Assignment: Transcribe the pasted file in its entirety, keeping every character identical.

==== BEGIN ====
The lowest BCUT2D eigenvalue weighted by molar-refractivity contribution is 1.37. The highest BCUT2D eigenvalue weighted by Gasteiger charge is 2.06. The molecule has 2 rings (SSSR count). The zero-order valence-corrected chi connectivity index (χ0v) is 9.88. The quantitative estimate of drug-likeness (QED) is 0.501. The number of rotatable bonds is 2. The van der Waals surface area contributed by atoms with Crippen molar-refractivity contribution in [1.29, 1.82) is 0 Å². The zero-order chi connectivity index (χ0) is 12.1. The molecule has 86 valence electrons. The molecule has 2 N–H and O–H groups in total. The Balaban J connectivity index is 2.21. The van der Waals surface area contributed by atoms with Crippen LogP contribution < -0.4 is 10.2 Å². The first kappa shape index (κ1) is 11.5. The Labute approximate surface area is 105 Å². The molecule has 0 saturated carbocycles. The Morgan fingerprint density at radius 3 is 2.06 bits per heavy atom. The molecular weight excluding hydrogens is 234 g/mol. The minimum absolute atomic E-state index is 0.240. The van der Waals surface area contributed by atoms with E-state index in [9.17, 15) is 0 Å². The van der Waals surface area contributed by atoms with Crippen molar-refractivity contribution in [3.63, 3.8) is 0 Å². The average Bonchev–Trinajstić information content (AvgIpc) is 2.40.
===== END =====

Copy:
The lowest BCUT2D eigenvalue weighted by molar-refractivity contribution is 1.37. The highest BCUT2D eigenvalue weighted by Gasteiger charge is 2.06. The molecule has 2 rings (SSSR count). The zero-order valence-corrected chi connectivity index (χ0v) is 9.88. The quantitative estimate of drug-likeness (QED) is 0.501. The number of rotatable bonds is 2. The van der Waals surface area contributed by atoms with Crippen molar-refractivity contribution in [1.29, 1.82) is 0 Å². The zero-order chi connectivity index (χ0) is 12.1. The molecule has 86 valence electrons. The molecule has 2 N–H and O–H groups in total. The Balaban J connectivity index is 2.21. The van der Waals surface area contributed by atoms with Crippen LogP contribution < -0.4 is 10.2 Å². The first kappa shape index (κ1) is 11.5. The Labute approximate surface area is 105 Å². The molecule has 0 saturated carbocycles. The Morgan fingerprint density at radius 3 is 2.06 bits per heavy atom. The molecular weight excluding hydrogens is 234 g/mol. The minimum absolute atomic E-state index is 0.240. The van der Waals surface area contributed by atoms with E-state index in [9.17, 15) is 0 Å². The van der Waals surface area contributed by atoms with Crippen molar-refractivity contribution in [3.63, 3.8) is 0 Å². The average Bonchev–Trinajstić information content (AvgIpc) is 2.40.